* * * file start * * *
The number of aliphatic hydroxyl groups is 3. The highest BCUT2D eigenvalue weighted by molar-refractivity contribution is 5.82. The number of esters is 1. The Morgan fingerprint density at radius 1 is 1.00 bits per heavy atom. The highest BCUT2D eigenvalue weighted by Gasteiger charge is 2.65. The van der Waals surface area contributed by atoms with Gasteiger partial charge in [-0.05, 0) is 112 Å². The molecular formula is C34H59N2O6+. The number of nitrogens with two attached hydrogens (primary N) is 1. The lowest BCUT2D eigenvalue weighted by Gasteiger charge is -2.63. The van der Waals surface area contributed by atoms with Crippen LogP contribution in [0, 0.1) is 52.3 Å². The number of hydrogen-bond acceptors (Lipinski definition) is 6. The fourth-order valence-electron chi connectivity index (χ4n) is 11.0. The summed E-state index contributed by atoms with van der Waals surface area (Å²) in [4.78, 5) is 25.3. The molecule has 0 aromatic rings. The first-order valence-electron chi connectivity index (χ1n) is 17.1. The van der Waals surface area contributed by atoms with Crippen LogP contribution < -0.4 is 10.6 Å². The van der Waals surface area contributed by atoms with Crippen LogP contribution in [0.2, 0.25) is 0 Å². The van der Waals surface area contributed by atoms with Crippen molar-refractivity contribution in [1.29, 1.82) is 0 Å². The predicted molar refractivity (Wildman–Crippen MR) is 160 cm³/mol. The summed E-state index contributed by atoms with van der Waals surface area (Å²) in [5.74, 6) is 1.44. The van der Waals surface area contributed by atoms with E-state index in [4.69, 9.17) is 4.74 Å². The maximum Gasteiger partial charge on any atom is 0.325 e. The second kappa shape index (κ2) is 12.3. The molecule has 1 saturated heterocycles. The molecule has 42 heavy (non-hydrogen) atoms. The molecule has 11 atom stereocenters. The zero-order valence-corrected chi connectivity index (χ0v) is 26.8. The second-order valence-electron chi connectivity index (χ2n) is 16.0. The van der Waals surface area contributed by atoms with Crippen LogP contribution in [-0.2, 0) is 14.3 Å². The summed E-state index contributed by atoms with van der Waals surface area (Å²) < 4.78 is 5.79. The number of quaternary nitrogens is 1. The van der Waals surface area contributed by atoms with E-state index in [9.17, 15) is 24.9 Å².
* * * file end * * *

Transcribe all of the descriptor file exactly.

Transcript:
The number of aliphatic hydroxyl groups is 3. The highest BCUT2D eigenvalue weighted by molar-refractivity contribution is 5.82. The number of esters is 1. The Morgan fingerprint density at radius 1 is 1.00 bits per heavy atom. The highest BCUT2D eigenvalue weighted by Gasteiger charge is 2.65. The van der Waals surface area contributed by atoms with Gasteiger partial charge in [-0.05, 0) is 112 Å². The molecular formula is C34H59N2O6+. The number of nitrogens with two attached hydrogens (primary N) is 1. The lowest BCUT2D eigenvalue weighted by Gasteiger charge is -2.63. The van der Waals surface area contributed by atoms with Crippen LogP contribution in [0, 0.1) is 52.3 Å². The number of hydrogen-bond acceptors (Lipinski definition) is 6. The fourth-order valence-electron chi connectivity index (χ4n) is 11.0. The summed E-state index contributed by atoms with van der Waals surface area (Å²) in [4.78, 5) is 25.3. The molecule has 0 aromatic rings. The first-order valence-electron chi connectivity index (χ1n) is 17.1. The van der Waals surface area contributed by atoms with Crippen LogP contribution < -0.4 is 10.6 Å². The van der Waals surface area contributed by atoms with Crippen LogP contribution in [0.2, 0.25) is 0 Å². The van der Waals surface area contributed by atoms with Crippen molar-refractivity contribution in [1.29, 1.82) is 0 Å². The predicted molar refractivity (Wildman–Crippen MR) is 160 cm³/mol. The summed E-state index contributed by atoms with van der Waals surface area (Å²) in [5.74, 6) is 1.44. The van der Waals surface area contributed by atoms with E-state index in [4.69, 9.17) is 4.74 Å². The maximum Gasteiger partial charge on any atom is 0.325 e. The second kappa shape index (κ2) is 12.3. The molecule has 1 saturated heterocycles. The molecule has 42 heavy (non-hydrogen) atoms. The molecule has 11 atom stereocenters. The zero-order valence-corrected chi connectivity index (χ0v) is 26.8. The second-order valence-electron chi connectivity index (χ2n) is 16.0. The van der Waals surface area contributed by atoms with Crippen LogP contribution in [-0.2, 0) is 14.3 Å². The summed E-state index contributed by atoms with van der Waals surface area (Å²) < 4.78 is 5.79. The number of quaternary nitrogens is 1. The van der Waals surface area contributed by atoms with E-state index in [9.17, 15) is 24.9 Å².